VicCina Supporting Member of TMP11 Jan 2017 1:09 p.m. PST

I've been using gesso for awhile and I like the results, plus I can apply it inside in any weather.

Personal logo Bowman Supporting Member of TMP12 Jan 2017 7:21 a.m. PST

I posted in answer to concerns that it would rub off. It does not have a great deal of adherence to the underlying material (metal, plastic, resin). Just wanted to point out that adherence is not really an issue if the paint is sealed.

I'm going to take the minority viewpoint and agree with Sgt Slag. There is no way an acrylic based gesso will adhere to metal as well as an oil based spray-on primer. Do the rub test on two differently prepared figures, to convince yourselves. The fact that many users have no issues with the gesso rubbing off is more due to the careful handling of their figures (something that not all wargamer's do) and then doing proper post paint sealing, as described by Sgt Slag.

Having said that, I do sometimes use Liquitex Gesso for the same reasons given above. Gesso's real strength is adhering to porous surfaces like canvas and wood. That's what it was originally designed for.

Terrement Inactive Member12 Jan 2017 11:49 a.m. PST

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dBerczerk13 Jan 2017 7:35 a.m. PST

I've heard Gesso works well as a base coat for soft plastic figures like 54mm HaT Industries and Armies in Plastic.

I've had "flakage" problems with painting both manufacturers' figures when undercoating with spray-on primers, even those marketed as designed for plastics.

Particularly troublesome areas: bayonets, swords, and rifle barrels.

ordinarybass Supporting Member of TMP13 Jan 2017 10:21 a.m. PST

Been using Gesso for many years It's great. Though I've used more and more colored spray cans recently, I've continued to use white and black Gesso as my primers for all brush-on applications.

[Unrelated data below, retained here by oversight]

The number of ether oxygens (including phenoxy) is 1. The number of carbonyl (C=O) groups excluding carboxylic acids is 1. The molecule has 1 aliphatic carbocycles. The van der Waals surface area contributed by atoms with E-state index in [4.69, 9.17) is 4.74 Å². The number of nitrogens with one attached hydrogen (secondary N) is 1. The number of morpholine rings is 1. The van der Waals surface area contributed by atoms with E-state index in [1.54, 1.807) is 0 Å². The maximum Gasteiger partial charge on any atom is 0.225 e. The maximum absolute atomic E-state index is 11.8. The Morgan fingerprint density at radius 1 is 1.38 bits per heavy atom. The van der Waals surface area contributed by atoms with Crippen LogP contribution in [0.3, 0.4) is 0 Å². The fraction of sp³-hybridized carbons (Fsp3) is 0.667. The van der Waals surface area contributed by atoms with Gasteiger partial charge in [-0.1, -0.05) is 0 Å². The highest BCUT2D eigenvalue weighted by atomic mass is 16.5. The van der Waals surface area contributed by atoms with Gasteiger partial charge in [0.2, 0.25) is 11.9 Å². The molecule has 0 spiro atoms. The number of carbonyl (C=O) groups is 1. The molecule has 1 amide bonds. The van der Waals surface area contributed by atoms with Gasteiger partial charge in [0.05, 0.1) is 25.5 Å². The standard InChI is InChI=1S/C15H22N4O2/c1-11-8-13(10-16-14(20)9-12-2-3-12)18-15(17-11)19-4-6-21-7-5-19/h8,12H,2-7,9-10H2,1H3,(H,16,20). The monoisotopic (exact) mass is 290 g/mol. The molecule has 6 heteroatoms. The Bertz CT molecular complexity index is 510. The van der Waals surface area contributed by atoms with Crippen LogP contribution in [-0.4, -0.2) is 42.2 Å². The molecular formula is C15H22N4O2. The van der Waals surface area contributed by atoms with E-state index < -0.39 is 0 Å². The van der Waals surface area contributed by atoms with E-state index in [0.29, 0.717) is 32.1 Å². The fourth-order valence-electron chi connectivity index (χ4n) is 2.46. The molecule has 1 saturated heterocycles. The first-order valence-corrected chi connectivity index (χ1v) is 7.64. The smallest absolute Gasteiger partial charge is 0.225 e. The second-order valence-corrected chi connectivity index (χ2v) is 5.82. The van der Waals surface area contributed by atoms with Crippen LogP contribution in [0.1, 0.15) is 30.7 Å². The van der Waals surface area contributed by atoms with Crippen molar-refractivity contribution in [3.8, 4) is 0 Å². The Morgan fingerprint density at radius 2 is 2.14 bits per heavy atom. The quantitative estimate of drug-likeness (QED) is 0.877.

I note that you preferred grey undercoat. You can always add some paint to gesso I've added black to white gesso for grey priming and it works well.

One thing I will say as regards to Liquitex. There is a definite difference between the standard line and the "Basics" line. Especially with white, the "basics" line is thicker and less smooth. It still works fine for me but I think it's definitley worth the higher price for the standard line.

I agree that varnish is necessary for gesso (as I think it is for all painted figures) I use Winsor Newton Galeria Acrylic Matte varnish. It's fairly cheap and available at most art stores. 2 coats dulls down even the shinyest dipped figure.

jeffbird01 Jul 2018 9:16 a.m. PST

Hi,
Will Gesso work for small scales such as 1/600 and 1/300.

Cheers

Jeff

Sevastopol03 Jul 2018 6:49 p.m. PST

Do you use a PVA coat before you apply the Gesso.

Personal logo Bowman Supporting Member of TMP04 Jul 2018 1:45 p.m. PST

Nope, just use the gesso right on the figure.

Sevastopol04 Jul 2018 6:32 p.m. PST

Cool.

Personal logo Sgt Slag Supporting Member of TMP05 Jul 2018 2:41 p.m. PST

jeffbird, I would suggest trying it. Gesso will shrink, as it dries, but with 1/600 and 1/300 scale figures, it might fill in details.

If you do not like the results, soak the figure in Simple Green cleaner, scrub with an old toothbrush, rinse, dry, and start over with another method. Cheers!

VicCina Supporting Member of TMP09 Jul 2018 9:19 p.m. PST

Yes, Gesso works for smaller figures. I've used it a lot with my 6mm figures without issues.